New York magazine in 1968 described a reporter overhearing Orentreich tell his nurse that Cary Grant was “not to be kept waiting.” In his diaries, Andy Warhol recounted making an office visit, accompanied by novelist Truman Capote, in which “Dr. Orentreich gave us free samples” and then “removed the veins from my nose.”
Helen Gurley Brown, the editor of Cosmopolitan magazine, once described Orentreich’s treatments as insider beauty secrets.

“I have very fragile hair, and I go to Dr. Orentreich once a month for injections, and that place is wall to wall people,” Brown told Interview magazine in 1973. “A lot of them are famous, but of course he ushers them right in and out. But do you think any of these people will admit what they are having done?”
In addition to transplants and injections, Orentreich often prescribed face creams and other products of his own devising.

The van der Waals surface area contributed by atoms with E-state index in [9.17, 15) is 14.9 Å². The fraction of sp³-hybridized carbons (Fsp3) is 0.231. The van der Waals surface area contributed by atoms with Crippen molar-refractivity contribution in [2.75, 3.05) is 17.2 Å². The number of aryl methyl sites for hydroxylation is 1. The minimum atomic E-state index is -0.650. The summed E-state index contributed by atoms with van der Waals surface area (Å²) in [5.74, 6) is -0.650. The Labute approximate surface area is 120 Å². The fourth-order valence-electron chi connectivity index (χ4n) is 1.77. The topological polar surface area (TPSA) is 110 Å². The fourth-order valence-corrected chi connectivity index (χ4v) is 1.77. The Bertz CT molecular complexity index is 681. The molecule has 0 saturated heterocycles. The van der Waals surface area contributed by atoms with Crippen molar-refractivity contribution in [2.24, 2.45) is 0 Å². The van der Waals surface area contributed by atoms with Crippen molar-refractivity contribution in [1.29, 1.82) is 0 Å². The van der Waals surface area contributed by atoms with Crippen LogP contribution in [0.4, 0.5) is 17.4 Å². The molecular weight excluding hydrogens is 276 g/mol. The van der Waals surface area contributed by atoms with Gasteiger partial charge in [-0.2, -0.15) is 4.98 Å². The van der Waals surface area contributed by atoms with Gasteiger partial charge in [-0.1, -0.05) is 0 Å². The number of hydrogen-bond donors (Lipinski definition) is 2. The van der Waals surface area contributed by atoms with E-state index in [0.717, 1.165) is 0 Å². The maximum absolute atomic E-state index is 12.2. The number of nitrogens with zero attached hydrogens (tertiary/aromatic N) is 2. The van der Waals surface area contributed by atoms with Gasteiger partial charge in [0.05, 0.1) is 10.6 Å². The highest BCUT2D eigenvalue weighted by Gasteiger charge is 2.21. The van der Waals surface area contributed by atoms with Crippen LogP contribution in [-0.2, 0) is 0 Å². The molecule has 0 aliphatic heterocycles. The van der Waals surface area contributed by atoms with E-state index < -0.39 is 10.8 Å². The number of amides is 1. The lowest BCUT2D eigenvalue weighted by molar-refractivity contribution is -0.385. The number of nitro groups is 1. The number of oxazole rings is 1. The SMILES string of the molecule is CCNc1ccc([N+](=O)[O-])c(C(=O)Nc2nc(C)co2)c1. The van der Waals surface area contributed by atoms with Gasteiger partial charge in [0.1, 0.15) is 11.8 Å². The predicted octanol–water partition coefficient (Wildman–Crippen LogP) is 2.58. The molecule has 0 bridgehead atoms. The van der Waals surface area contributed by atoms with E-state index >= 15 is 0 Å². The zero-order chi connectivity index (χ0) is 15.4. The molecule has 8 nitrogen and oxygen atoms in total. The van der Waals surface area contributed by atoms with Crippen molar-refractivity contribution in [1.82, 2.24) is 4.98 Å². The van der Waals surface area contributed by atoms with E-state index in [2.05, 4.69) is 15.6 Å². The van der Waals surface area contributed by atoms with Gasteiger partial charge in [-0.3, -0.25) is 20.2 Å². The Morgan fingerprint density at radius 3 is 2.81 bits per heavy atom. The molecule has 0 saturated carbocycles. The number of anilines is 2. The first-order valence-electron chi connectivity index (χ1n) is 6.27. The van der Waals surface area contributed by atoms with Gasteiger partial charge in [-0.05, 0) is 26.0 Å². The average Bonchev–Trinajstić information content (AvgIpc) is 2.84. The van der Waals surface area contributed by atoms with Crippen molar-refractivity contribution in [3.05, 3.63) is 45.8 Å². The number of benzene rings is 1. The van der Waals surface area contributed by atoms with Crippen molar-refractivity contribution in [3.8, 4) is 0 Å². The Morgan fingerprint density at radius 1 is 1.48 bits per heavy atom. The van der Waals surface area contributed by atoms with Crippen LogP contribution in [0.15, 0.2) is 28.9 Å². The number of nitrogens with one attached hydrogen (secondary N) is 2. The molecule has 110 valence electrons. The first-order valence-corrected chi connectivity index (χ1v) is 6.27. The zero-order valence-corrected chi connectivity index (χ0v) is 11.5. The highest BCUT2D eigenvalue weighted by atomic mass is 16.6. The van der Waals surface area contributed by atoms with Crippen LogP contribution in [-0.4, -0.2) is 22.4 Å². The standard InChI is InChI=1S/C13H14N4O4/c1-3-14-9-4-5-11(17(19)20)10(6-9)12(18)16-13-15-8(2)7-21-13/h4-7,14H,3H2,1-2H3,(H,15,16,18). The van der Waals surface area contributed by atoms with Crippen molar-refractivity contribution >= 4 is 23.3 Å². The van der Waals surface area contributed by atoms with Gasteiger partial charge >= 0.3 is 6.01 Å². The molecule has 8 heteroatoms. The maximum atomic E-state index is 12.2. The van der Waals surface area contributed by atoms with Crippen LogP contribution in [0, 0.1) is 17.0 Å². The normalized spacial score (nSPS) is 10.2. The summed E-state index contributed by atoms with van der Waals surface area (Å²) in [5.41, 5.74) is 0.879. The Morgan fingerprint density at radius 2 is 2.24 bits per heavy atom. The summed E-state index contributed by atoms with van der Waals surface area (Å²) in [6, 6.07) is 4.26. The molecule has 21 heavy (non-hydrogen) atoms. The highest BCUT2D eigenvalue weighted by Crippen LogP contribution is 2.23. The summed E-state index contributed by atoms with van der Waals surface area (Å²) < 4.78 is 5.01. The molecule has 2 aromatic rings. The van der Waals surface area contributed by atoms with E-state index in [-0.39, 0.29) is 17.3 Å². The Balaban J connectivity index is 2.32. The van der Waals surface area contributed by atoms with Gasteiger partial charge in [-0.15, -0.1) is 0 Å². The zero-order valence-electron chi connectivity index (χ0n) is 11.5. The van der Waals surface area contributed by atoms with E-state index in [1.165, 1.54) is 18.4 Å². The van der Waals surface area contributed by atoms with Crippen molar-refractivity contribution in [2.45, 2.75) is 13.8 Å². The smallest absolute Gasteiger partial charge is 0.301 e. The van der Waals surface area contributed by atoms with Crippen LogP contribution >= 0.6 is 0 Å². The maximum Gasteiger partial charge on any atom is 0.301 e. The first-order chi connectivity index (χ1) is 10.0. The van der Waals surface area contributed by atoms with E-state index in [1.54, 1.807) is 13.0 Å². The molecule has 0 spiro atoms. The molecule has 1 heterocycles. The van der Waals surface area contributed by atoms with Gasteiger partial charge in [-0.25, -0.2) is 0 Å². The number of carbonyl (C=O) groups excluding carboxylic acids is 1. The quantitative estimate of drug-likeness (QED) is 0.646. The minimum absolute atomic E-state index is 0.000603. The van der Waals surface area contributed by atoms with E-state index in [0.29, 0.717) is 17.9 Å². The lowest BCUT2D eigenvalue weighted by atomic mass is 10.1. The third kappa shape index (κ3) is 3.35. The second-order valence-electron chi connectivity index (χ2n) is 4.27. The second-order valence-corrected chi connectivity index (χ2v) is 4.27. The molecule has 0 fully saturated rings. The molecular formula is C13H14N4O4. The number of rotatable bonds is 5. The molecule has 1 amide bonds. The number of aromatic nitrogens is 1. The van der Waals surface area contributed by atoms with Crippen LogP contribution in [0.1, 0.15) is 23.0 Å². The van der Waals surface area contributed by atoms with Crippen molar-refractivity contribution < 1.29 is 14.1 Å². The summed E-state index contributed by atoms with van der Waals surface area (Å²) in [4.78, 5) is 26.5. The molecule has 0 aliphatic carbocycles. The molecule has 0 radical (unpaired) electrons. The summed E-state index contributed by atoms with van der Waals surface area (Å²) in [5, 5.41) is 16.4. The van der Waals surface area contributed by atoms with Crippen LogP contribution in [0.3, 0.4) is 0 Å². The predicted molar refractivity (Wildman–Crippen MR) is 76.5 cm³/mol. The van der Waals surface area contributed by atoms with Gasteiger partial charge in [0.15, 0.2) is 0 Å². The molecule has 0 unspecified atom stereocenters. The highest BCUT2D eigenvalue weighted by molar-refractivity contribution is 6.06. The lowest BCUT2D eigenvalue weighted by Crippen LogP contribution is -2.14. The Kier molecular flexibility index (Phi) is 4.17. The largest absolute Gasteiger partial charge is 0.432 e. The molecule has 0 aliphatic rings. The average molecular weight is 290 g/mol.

In 1967, his views on maintaining youthful skin — and his status as a skin-care guru to many boldfaced names — attracted splashy coverage in Vogue magazine. The article was headlined, “Can Great Skin Be Created?”

Soon, Leonard Lauder of Estée Lauder, the cosmetics company founded by his mother, recruited Orentreich — along with the Vogue editor, Carol Phillips, who had written the article — to help create Clinique, a clinical skin care line for younger women.
Introduced in 1968, the brand came in antiseptic-looking packages and used clinical-sounding phrases like “allergy-tested.” Its beauty counter salespeople wore white lab coats. Orentreich even helped devise a beauty counter “Clinique Computer,” a device using algorithms to determine a customer’s skin type.
Clinique quickly became a department store blockbuster. Its best-selling product, Dramatically Different Moisturizing Lotion, was based on one of Orentreich’s formulas, and buying it at a beauty counter became a rite of passage for many teenage girls.